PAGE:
ComRes’s monthly online poll for the Independent on Sunday is out today and has topline figures of CON 42%(nc), LAB 29%(-1), LDEM 7%(nc), UKIP 13%(nc), GRN 3%(nc). There is no significant change in support since last month. For those intrigued by the big difference between pollsters (ICM had only a four point Conservative lead, compared to thirteen points here), remember that polling methods are in a state of flux, with all the companies looking at their methods following the failures in May. Different companies have overhauled their methods to different extents, and even those who have made changes have said they may yet make more. ComRes have introduced a new turnout model based mostly on socio-economic factors like age and social class, and this is why they are producing larger Conservative leads than other polls. Tabs are here.

On other matters, I’ve finally started to update the swingometers on the site. The new version of the simple GB swingometer is now up here, now with added UKIP. Currently it just assumes a static SNP vote, as GB national polls are of so little use in measuring support for a party standing only in Scotland – the updated version of the advanced swingometer allowing for separate figures for Scotland, Wales and England will be along in due course.

172 Responses to “ComRes/Indy on Sunday – CON 42, LAB 29, LD 7, UKIP 13, GRN 3”

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  1. Colin

    That would support the lowest paid, but still hit lots of Tory voters.

    We are here to discuss the political impact.


    It doesn’t need saying does it? If GO tweeks this of course there will be “political impact”.

    If you start from the premise that an £80 bn pa deficit has to be fixed , that welfare reform must be part of the fixing & that WTCs specifically have grown unsustainably -then someone, somewhere is going to feel pain.

    At present the press coverage is all about pain for the lower paid. If DC wants to stick to his One Nation Party of the Workers thing, then GO will have to transfer some of that pain to the better paid..

    Who these people will have voted is now history. Who they will vote for in 5 years depends on factors we cannot now know or even forecast.

    But at present the “political impact” for Cons is a) Adverse & b) an open goal for Labour-so I believe that GO will try to mitigate.

  3. Seems bizarre to be taking about low pay when the present minimum wage is above 90% of the world’s wages. Has anyone calculated how much more the NHS and local government will have to pay for this foolishness?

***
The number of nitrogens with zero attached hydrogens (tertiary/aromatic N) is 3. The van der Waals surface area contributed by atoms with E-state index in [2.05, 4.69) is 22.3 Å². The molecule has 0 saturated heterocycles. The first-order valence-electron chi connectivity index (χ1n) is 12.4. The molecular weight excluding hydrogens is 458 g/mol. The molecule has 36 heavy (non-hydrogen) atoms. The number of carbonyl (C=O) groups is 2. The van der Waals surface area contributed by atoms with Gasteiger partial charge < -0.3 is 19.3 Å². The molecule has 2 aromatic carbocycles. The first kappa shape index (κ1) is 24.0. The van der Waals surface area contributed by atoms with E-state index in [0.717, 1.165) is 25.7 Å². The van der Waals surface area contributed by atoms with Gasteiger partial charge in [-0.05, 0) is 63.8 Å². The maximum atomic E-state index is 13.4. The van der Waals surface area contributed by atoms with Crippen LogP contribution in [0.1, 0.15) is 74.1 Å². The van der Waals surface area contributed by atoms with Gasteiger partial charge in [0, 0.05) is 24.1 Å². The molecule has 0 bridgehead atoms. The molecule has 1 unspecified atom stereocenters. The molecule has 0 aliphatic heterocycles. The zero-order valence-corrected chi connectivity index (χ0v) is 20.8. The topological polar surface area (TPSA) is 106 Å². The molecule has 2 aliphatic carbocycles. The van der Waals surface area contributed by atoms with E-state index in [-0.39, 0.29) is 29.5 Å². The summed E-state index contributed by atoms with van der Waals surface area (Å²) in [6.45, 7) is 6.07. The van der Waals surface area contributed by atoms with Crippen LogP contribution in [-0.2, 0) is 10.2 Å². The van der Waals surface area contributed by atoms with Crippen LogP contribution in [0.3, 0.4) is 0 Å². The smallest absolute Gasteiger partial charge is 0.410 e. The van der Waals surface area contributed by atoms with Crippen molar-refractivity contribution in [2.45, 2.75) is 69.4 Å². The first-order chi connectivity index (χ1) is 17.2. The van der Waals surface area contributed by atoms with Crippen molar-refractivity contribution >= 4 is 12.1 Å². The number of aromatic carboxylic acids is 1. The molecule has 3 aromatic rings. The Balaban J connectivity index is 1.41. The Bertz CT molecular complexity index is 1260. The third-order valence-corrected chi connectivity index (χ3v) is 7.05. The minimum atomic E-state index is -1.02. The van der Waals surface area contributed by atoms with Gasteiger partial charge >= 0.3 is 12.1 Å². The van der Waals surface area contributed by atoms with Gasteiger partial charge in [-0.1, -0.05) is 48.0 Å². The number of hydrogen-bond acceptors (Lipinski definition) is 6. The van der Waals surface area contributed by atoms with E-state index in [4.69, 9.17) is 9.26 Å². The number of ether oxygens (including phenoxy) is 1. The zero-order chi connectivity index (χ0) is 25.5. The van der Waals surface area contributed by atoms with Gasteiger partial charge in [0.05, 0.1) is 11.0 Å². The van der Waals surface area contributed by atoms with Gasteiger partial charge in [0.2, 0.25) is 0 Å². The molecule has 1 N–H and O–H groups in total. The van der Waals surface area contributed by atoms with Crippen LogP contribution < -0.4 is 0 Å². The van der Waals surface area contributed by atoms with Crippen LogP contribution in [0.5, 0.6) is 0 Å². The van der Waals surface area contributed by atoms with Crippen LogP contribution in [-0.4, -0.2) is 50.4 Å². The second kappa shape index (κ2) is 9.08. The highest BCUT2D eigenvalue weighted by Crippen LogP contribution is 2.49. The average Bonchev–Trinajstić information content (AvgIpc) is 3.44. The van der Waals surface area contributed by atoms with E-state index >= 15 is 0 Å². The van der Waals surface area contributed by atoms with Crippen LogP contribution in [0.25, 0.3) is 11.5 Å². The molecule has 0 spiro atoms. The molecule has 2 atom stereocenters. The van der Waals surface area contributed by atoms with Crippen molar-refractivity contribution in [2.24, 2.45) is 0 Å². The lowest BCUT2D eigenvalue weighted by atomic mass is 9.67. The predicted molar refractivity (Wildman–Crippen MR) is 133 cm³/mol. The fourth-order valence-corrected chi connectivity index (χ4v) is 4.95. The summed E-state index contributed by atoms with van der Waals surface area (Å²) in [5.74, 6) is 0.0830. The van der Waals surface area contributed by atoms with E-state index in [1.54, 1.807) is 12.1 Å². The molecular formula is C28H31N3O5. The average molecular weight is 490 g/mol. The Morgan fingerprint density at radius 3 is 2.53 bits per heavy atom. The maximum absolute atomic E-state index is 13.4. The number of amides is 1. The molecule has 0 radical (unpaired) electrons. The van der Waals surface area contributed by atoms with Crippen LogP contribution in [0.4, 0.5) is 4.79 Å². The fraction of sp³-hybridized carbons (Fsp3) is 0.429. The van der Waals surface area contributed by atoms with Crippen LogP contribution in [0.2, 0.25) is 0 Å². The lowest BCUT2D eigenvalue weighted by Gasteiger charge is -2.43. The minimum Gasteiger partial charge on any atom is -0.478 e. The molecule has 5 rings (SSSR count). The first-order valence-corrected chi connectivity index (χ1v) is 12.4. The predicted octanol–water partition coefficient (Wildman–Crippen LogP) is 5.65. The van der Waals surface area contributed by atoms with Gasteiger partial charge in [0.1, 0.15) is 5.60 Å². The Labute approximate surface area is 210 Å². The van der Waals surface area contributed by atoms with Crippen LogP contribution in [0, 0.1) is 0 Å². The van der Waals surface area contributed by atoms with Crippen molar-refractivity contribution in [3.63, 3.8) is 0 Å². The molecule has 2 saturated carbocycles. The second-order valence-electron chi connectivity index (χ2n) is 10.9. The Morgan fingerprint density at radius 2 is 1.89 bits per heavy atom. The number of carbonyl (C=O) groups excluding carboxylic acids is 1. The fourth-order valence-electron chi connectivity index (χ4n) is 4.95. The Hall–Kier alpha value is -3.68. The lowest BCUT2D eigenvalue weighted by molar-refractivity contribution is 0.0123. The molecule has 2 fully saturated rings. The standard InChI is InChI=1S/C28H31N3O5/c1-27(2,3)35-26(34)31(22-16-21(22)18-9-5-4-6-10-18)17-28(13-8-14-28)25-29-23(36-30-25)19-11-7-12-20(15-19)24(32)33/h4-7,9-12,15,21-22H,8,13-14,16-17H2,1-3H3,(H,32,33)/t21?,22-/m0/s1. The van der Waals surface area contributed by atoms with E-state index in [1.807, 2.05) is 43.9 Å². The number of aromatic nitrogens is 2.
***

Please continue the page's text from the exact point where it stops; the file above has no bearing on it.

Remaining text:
4. @Hawthorn:

    Can you provide any evidence for your claim that ICM was more accurate than Comres?

  5. JP

    There is no point in doing statistical analysis (given the unreliability of the data that would be p-hacking at its worst).

    In the run up to May, ICM gave the Tories a modest lead over Labour (apart from their infamous 6/7/15 outlier). Their first poll after the election was C:37, L: 31. Their polling overall suggests a Tory lead of around 6pts since the election.

    Comres gave a slight Tory lead that then immediately jumped to a 12pt lead on 31/5/15 after re-basing. That does not inspire confidence in their polling methodology. Any subsequent alterations are untested against reality.

  6. I am very curious by the assertions that tax credits are bad, and obviously have to go.

    The point of them is that they reduce the marginal tax rate – ie “make work pay”, and this, philosophically speaking, is what all parties are in favour of. Conservatives in particular have been very keen to reduce marginal tax rates, and this is part of IDS philosophy in reforming the benefits system. Free market Economist magazine has been a strong supporter of tax credits.

    Yes it is true that this is “subsidising low wages”, but a free market economist will say that if low wages reflect productivity and the price at which goods can be sold in the market, then they are all that can be paid. If the public interest is that people should work rather than be on benefits, even if their productivity is low, and humanity requires that people are not left to starve, then tax credits would seem to be the optimal solution.

    I really haven’t seen a convincing argument why tax credits are a “bad thing”. I have only seen those who are convinced, for whatever reason, that public expenditure must be cut, and even then no good reason why this is better than eg scrapping Trident. This has to be argued, not assumed.

  7. #Hawthorn

    To clarify you are basing this on not agreeing with the poll results AFTER the election?

    The last Comres poll before the election showed a 1% Conservative lead, the last ICM poll showed a 1% Labour lead.

  8. WOLF

    You need to bear in mind that subsistence living costs are minuscule in many countries in the world.